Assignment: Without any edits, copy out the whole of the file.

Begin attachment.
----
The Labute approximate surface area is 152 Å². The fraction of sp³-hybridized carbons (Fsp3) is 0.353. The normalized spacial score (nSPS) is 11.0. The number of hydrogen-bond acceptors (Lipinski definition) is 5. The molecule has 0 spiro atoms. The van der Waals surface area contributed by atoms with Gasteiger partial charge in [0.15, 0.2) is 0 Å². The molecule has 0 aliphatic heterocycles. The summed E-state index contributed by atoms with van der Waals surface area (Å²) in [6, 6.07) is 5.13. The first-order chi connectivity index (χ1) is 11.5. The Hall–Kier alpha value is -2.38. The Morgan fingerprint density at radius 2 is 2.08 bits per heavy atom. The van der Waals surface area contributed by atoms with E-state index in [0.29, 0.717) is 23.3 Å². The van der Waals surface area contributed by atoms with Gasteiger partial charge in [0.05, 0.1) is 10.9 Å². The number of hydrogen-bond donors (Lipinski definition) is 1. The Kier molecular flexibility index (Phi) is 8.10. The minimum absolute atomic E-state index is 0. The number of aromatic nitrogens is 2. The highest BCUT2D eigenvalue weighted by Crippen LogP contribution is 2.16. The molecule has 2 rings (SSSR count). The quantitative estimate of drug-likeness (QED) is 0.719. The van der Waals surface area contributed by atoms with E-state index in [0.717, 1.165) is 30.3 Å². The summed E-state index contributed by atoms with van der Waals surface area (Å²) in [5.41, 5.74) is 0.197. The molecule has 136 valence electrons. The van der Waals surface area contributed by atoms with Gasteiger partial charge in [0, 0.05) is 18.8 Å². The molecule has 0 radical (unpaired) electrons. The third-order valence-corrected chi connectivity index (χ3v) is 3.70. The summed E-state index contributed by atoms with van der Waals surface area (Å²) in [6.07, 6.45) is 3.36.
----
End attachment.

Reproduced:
The Labute approximate surface area is 152 Å². The fraction of sp³-hybridized carbons (Fsp3) is 0.353. The normalized spacial score (nSPS) is 11.0. The number of hydrogen-bond acceptors (Lipinski definition) is 5. The molecule has 0 spiro atoms. The van der Waals surface area contributed by atoms with Gasteiger partial charge in [0.15, 0.2) is 0 Å². The molecule has 0 aliphatic heterocycles. The summed E-state index contributed by atoms with van der Waals surface area (Å²) in [6, 6.07) is 5.13. The first-order chi connectivity index (χ1) is 11.5. The Hall–Kier alpha value is -2.38. The Morgan fingerprint density at radius 2 is 2.08 bits per heavy atom. The van der Waals surface area contributed by atoms with E-state index in [0.29, 0.717) is 23.3 Å². The van der Waals surface area contributed by atoms with Gasteiger partial charge in [0.05, 0.1) is 10.9 Å². The number of hydrogen-bond donors (Lipinski definition) is 1. The Kier molecular flexibility index (Phi) is 8.10. The minimum absolute atomic E-state index is 0. The number of aromatic nitrogens is 2. The highest BCUT2D eigenvalue weighted by Crippen LogP contribution is 2.16. The molecule has 2 rings (SSSR count). The quantitative estimate of drug-likeness (QED) is 0.719. The van der Waals surface area contributed by atoms with E-state index in [0.717, 1.165) is 30.3 Å². The summed E-state index contributed by atoms with van der Waals surface area (Å²) in [5.41, 5.74) is 0.197. The molecule has 136 valence electrons. The van der Waals surface area contributed by atoms with Gasteiger partial charge in [0, 0.05) is 18.8 Å². The molecule has 0 radical (unpaired) electrons. The third-order valence-corrected chi connectivity index (χ3v) is 3.70. The summed E-state index contributed by atoms with van der Waals surface area (Å²) in [6.07, 6.45) is 3.36.